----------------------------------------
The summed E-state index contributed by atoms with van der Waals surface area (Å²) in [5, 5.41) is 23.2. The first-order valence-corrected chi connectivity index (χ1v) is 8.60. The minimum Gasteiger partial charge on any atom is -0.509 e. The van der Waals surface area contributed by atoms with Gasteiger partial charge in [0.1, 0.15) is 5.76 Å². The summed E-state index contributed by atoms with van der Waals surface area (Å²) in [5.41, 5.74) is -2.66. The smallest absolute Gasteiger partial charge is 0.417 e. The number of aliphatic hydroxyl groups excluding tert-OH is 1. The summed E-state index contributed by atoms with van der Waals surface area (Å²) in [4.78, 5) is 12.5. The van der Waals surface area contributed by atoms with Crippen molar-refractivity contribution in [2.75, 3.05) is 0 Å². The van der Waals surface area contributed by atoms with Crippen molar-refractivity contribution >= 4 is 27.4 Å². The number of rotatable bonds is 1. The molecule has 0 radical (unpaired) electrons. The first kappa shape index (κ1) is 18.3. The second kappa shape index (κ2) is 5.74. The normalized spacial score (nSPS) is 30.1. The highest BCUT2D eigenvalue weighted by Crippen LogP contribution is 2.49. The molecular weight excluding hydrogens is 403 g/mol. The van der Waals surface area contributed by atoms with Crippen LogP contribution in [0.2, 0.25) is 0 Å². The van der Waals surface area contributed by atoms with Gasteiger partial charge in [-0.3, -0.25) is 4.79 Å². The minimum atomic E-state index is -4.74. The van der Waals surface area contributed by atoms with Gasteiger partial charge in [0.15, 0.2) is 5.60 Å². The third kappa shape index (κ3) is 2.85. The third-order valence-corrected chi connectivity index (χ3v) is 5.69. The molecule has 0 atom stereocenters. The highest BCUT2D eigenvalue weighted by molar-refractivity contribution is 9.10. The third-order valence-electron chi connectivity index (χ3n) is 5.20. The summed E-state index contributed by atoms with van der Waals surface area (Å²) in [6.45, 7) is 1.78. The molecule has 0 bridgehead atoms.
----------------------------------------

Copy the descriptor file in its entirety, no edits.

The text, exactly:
The summed E-state index contributed by atoms with van der Waals surface area (Å²) in [5, 5.41) is 23.2. The first-order valence-corrected chi connectivity index (χ1v) is 8.60. The minimum Gasteiger partial charge on any atom is -0.509 e. The van der Waals surface area contributed by atoms with Gasteiger partial charge in [0.1, 0.15) is 5.76 Å². The summed E-state index contributed by atoms with van der Waals surface area (Å²) in [5.41, 5.74) is -2.66. The smallest absolute Gasteiger partial charge is 0.417 e. The number of aliphatic hydroxyl groups excluding tert-OH is 1. The summed E-state index contributed by atoms with van der Waals surface area (Å²) in [4.78, 5) is 12.5. The van der Waals surface area contributed by atoms with Crippen molar-refractivity contribution in [2.75, 3.05) is 0 Å². The van der Waals surface area contributed by atoms with Crippen molar-refractivity contribution >= 4 is 27.4 Å². The number of rotatable bonds is 1. The molecule has 0 radical (unpaired) electrons. The first kappa shape index (κ1) is 18.3. The second kappa shape index (κ2) is 5.74. The normalized spacial score (nSPS) is 30.1. The highest BCUT2D eigenvalue weighted by Crippen LogP contribution is 2.49. The molecular weight excluding hydrogens is 403 g/mol. The van der Waals surface area contributed by atoms with Crippen LogP contribution in [0.2, 0.25) is 0 Å². The van der Waals surface area contributed by atoms with Gasteiger partial charge in [-0.3, -0.25) is 4.79 Å². The minimum atomic E-state index is -4.74. The van der Waals surface area contributed by atoms with Gasteiger partial charge in [0.15, 0.2) is 5.60 Å². The third kappa shape index (κ3) is 2.85. The third-order valence-corrected chi connectivity index (χ3v) is 5.69. The molecule has 0 atom stereocenters. The highest BCUT2D eigenvalue weighted by molar-refractivity contribution is 9.10. The third-order valence-electron chi connectivity index (χ3n) is 5.20. The summed E-state index contributed by atoms with van der Waals surface area (Å²) in [6.45, 7) is 1.78. The molecule has 0 bridgehead atoms.